initial research about a company or organization. Many companies and organizations have created profiles with valuable information about their mission, values, and clients, as well as their employees and their background. With your online professional profile, complete your information as thoroughly and to the best of your knowledge. Provide background information, such as internship or work experience, and continuously update information as it becomes more relevant to your field. Once you have completed your profile, it is important to start
Keep in mind when creating online profiles: • Even if you have your settings set to “private,” parts of your profile are always visible. • Once something is posted, it’s on the internet, even if you “delete” it later. Nothing is completely hidden. • Would your mom (or grandma) approve of your content? • Keep up to date on new features and changes. • Don’t be negative and always think before you post. connecting with individuals and expanding your professional network. When prompted to “Include a Personal Note” when inviting connections, include one! These are connections, not buddies, so creating relationships and staying in contact is a vital part of your professional network! Additionally, begin to follow professional organizations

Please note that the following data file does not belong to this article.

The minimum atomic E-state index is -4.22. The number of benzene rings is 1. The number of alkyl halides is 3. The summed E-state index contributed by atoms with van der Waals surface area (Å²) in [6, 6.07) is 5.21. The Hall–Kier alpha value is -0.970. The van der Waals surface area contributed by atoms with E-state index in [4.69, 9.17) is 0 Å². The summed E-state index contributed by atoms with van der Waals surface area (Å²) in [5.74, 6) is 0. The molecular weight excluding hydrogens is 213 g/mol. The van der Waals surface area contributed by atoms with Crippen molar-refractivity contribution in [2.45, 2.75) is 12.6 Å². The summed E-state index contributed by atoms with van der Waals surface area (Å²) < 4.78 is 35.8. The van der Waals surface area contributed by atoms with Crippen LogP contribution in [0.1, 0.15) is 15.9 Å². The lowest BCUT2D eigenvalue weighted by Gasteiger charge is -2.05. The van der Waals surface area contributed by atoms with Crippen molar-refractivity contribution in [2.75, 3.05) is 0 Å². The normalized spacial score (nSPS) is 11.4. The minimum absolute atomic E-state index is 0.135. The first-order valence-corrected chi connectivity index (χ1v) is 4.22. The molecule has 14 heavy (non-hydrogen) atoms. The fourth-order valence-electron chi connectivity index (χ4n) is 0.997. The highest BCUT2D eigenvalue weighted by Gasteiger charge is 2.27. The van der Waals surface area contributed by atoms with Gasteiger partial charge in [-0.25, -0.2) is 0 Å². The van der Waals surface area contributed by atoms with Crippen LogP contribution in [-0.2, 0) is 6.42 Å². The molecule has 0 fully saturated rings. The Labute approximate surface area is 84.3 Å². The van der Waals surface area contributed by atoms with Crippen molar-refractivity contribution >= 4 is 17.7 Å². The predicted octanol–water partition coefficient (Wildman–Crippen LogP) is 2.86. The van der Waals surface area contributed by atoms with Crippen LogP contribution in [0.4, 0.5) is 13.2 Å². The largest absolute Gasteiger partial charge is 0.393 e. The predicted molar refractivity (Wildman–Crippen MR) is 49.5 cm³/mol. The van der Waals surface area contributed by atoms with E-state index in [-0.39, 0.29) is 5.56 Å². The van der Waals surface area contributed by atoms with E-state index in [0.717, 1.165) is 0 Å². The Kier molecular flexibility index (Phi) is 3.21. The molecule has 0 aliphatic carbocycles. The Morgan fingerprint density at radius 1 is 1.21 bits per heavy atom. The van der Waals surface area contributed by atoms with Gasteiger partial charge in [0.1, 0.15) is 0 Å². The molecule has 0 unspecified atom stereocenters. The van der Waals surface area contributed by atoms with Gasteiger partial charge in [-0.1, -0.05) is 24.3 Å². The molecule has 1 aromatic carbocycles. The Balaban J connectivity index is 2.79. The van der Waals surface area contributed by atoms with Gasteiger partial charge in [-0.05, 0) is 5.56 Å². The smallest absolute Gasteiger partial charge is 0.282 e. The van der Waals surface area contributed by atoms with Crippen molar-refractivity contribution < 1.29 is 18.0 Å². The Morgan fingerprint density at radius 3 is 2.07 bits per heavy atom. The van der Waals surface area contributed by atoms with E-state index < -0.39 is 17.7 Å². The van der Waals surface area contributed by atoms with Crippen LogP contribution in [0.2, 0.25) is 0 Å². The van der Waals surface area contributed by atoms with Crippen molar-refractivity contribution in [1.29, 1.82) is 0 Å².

of interest and contribute to dialogue in groups. Post things related to school or your industry of interest on a regular basis. By utilizing social media in a positive manner, the possibilities for connecting with professionals are endless! Merry is a Career Services Coordinator, Liaison to the College of Arts and Sciences, Library and Distance Education.
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On Your Mark…Get Set…SEARCH! TRADARA MCLAURINE CAREER CENTER The job/internship search process can seem overwhelming, scary and confusing. You may find yourself wondering…Where do I begin? How do I begin? How can I get an employer to choose me over everyone else? Just remember the word SEARCH and ease your fears. Start Early— Finding time to conduct a job/internship search, while taking classes, can be a very difficult task. One may have to apply for many opportunities
before being offered an interview and even more before being offered the job/experience. Postings usually have closing dates and most times applicants who apply after the deadlines are not considered for the position. With this in mind, it is wise to start your search early and keep checking the postings often to ensure you are not missing your dream opportunity. When searching for an internship, it is best to begin the semester prior to when you want to begin the experience. When searching for full time employment it is best to begin between six to nine months from the month you would like to be employed. Evaluate your needs and wants— When conducting a search, it is critical to understand what you want versus what you need out of the opportunity. What are your values, interests and motivations?